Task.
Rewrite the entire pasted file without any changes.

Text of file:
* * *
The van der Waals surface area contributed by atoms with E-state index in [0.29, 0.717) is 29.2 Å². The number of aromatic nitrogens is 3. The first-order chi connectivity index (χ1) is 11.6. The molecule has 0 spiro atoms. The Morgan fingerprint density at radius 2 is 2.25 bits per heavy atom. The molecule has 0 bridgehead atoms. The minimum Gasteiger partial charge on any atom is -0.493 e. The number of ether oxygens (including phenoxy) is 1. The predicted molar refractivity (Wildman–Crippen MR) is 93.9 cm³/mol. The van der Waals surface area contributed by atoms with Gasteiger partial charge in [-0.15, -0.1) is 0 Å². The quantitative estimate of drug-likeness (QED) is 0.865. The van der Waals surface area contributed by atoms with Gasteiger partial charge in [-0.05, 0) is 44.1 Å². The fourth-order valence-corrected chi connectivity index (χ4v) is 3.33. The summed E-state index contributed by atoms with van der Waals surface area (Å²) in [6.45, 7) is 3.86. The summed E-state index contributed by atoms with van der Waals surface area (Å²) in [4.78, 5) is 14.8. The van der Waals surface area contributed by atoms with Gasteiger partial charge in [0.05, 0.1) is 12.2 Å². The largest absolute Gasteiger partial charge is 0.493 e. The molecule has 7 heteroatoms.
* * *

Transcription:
The van der Waals surface area contributed by atoms with E-state index in [0.29, 0.717) is 29.2 Å². The number of aromatic nitrogens is 3. The first-order chi connectivity index (χ1) is 11.6. The molecule has 0 spiro atoms. The Morgan fingerprint density at radius 2 is 2.25 bits per heavy atom. The molecule has 0 bridgehead atoms. The minimum Gasteiger partial charge on any atom is -0.493 e. The number of ether oxygens (including phenoxy) is 1. The predicted molar refractivity (Wildman–Crippen MR) is 93.9 cm³/mol. The van der Waals surface area contributed by atoms with Gasteiger partial charge in [-0.15, -0.1) is 0 Å². The quantitative estimate of drug-likeness (QED) is 0.865. The van der Waals surface area contributed by atoms with Gasteiger partial charge in [-0.05, 0) is 44.1 Å². The fourth-order valence-corrected chi connectivity index (χ4v) is 3.33. The summed E-state index contributed by atoms with van der Waals surface area (Å²) in [6.45, 7) is 3.86. The summed E-state index contributed by atoms with van der Waals surface area (Å²) in [4.78, 5) is 14.8. The van der Waals surface area contributed by atoms with Gasteiger partial charge in [0.05, 0.1) is 12.2 Å². The largest absolute Gasteiger partial charge is 0.493 e. The molecule has 7 heteroatoms.